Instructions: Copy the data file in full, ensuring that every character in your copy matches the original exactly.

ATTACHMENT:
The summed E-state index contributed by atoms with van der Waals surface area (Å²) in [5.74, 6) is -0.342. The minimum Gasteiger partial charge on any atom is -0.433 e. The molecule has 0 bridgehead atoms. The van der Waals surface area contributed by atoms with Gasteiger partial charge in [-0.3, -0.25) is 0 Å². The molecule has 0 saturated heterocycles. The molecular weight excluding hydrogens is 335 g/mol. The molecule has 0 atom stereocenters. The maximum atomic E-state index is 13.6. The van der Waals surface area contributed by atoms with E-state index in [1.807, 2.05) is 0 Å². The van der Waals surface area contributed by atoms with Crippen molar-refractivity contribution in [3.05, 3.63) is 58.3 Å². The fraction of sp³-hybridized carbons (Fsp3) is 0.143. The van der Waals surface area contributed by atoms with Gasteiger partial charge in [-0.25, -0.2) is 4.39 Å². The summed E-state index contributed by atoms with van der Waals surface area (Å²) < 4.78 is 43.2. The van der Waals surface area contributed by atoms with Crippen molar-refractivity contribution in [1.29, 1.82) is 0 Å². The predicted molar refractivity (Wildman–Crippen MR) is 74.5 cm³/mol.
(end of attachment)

The summed E-state index contributed by atoms with van der Waals surface area (Å²) in [5.74, 6) is -0.342. The minimum Gasteiger partial charge on any atom is -0.433 e. The molecule has 0 bridgehead atoms. The van der Waals surface area contributed by atoms with Gasteiger partial charge in [-0.3, -0.25) is 0 Å². The molecule has 0 saturated heterocycles. The molecular weight excluding hydrogens is 335 g/mol. The molecule has 0 atom stereocenters. The maximum atomic E-state index is 13.6. The van der Waals surface area contributed by atoms with E-state index in [1.807, 2.05) is 0 Å². The van der Waals surface area contributed by atoms with Crippen molar-refractivity contribution in [3.05, 3.63) is 58.3 Å². The fraction of sp³-hybridized carbons (Fsp3) is 0.143. The van der Waals surface area contributed by atoms with Gasteiger partial charge in [-0.25, -0.2) is 4.39 Å². The summed E-state index contributed by atoms with van der Waals surface area (Å²) < 4.78 is 43.2. The van der Waals surface area contributed by atoms with Crippen molar-refractivity contribution in [1.29, 1.82) is 0 Å². The predicted molar refractivity (Wildman–Crippen MR) is 74.5 cm³/mol.